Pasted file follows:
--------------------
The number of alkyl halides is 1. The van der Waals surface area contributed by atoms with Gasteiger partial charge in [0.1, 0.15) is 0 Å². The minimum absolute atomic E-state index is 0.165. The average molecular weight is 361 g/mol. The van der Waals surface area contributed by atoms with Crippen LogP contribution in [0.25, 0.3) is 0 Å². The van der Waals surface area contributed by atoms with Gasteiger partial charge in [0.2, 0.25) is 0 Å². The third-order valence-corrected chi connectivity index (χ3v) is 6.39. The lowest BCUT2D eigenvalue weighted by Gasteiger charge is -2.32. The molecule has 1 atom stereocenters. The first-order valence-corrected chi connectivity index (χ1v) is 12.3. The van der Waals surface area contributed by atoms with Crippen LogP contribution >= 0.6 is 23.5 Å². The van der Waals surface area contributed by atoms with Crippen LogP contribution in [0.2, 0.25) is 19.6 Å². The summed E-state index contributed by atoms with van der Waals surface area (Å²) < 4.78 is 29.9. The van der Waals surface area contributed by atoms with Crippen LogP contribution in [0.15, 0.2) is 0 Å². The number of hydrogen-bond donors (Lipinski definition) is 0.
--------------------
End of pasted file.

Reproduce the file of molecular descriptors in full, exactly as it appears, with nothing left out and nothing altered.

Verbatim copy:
The number of alkyl halides is 1. The van der Waals surface area contributed by atoms with Gasteiger partial charge in [0.1, 0.15) is 0 Å². The minimum absolute atomic E-state index is 0.165. The average molecular weight is 361 g/mol. The van der Waals surface area contributed by atoms with Crippen LogP contribution in [0.25, 0.3) is 0 Å². The van der Waals surface area contributed by atoms with Gasteiger partial charge in [0.2, 0.25) is 0 Å². The third-order valence-corrected chi connectivity index (χ3v) is 6.39. The lowest BCUT2D eigenvalue weighted by Gasteiger charge is -2.32. The molecule has 1 atom stereocenters. The first-order valence-corrected chi connectivity index (χ1v) is 12.3. The van der Waals surface area contributed by atoms with Crippen LogP contribution >= 0.6 is 23.5 Å². The van der Waals surface area contributed by atoms with Crippen LogP contribution in [0.2, 0.25) is 19.6 Å². The summed E-state index contributed by atoms with van der Waals surface area (Å²) < 4.78 is 29.9. The van der Waals surface area contributed by atoms with Crippen LogP contribution in [0.15, 0.2) is 0 Å². The number of hydrogen-bond donors (Lipinski definition) is 0.